a lot of retransmission is needed y Can we avoid unnecessarily sending frames? .Go-Back-N issues y A pipeline (continuing to send frames when the past frames have not yet been acknowledged) is a good idea y Fairly simple and fast mechanism and Frames are always received in order. no need to re-order y When the pipeline breaks.

Sender Windows Size = N y The sender keeps transmitting frames till a NACK is received.Selective Repeat ARQ y Receiver Windows Size = 1. then it starts resending everything not acknowledged. y The receiver can buffer (and reorder) frames after sending a NACK. A Tanenbaum . y No need for sender to re-send buffered frames Source: Computer Networks.

Selective Repeat ARQ issues y Assumptions y A pipeline is a good idea y Unique sequence numbers can be generated and sent y Very fast and when pipeline breaks less retransmissions are required y But frames are received out of order when pipeline breaks. DLL has to reassemble .

but maximizes throughput y Sender throttles until receiver grants permission Same Sliding Window protocols are used with the receiver window tuned based on the size of receive buffer space y Mechanism y To advertise Receiver window size (use ACK frame) y To block the Sender if Receiver Windows size is zero .Flow Control y Idea: Sender does not flood the receiver.

) y Receiver Window size y Increases when network layer takes control y Decreases when packets are received from the sender y Sender window size y Increases when ACK s are received y Packets in sender window must be buffered at source y Why? May be needed for retransmissions .Flow Control (cntd.

Flow Control Example Sender Application Does a 2K Write Receiver Receiver Buffer 0K Empty 2K 4K Application Does a 3K Write Full Sender is blocked Application Reads 2K 2K Sender may send up to 2K 1K 2K .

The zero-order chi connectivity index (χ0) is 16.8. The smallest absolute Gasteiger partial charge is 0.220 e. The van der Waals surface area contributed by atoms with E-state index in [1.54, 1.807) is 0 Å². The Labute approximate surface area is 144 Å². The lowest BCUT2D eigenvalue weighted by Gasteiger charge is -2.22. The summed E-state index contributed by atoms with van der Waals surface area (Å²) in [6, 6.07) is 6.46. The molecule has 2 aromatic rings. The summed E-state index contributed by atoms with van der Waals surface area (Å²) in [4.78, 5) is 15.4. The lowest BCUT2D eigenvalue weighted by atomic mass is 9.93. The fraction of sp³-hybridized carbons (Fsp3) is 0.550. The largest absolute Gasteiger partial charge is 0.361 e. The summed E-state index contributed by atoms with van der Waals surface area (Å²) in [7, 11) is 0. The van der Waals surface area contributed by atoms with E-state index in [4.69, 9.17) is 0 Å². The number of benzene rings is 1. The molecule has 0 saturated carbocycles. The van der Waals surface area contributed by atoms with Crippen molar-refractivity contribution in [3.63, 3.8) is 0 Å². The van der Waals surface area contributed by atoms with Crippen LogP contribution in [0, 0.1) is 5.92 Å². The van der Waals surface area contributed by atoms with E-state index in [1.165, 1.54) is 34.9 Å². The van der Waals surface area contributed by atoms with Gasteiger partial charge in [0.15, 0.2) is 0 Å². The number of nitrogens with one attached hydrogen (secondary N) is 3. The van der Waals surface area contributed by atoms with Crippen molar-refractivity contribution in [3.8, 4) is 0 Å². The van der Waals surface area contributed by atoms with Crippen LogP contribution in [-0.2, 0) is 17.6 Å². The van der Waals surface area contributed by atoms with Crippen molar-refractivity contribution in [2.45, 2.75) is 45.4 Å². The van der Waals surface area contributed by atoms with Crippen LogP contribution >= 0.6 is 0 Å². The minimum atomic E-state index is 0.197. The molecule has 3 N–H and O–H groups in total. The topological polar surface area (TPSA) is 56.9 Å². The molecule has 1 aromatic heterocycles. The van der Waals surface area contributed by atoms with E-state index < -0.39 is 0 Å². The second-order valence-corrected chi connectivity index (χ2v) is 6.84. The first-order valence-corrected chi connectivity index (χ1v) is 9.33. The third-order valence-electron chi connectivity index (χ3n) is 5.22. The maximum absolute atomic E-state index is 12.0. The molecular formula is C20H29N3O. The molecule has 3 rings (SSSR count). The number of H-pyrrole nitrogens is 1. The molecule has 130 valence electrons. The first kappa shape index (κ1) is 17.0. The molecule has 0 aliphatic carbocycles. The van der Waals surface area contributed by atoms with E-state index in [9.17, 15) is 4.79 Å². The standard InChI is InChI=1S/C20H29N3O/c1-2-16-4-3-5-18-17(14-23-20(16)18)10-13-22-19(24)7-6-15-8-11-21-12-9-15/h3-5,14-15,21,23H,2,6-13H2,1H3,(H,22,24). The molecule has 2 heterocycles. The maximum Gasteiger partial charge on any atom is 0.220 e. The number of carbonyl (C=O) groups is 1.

Individual Assignment y Examine what Media Access Control. With Wireless LAN s becoming commonplace in todays enterprise network access layer. Briefly describe how Wireless LAN s can accommodate this requirement . Error control. flow control and framing techniques are used in the following DLL protocols y Ethernet y Wi-Fi y Ethernet Virtual LAN s are a layer-2 technology that allows multiple logical networks to be carved out from a single physical network. it is important to extend Ethernet VLAN s to Wireless LAN environment as well.

.

DLL Protocols y Most popular Data Link Layer protocols y Ethernet (most popular Wired-LAN protocol) y Wi-Fi (Wireless LAN protocol) y PPP (a popular WAN protocol) y We will discuss Ethernet protocol and Wi-Fi in detail .

.

3u: Fast Ethernet y 802.3 y 802.3ae: 10Gbps Ethernet Same Frame format Addressing Ease of deployment Cost effectiveness .Ethernet y The most dominant DLL protocol in the networking world y Demonstrated the fastest growth in last 5-7 years y Speed: 100Mbps -> 10Gbps (three orders of magnitude) y Range: LAN -> MAN -> WAN y Part of Physical layer and Data Link Layer y Standardized under IEEE 802.3z: 1Gbps Ethernet y 802.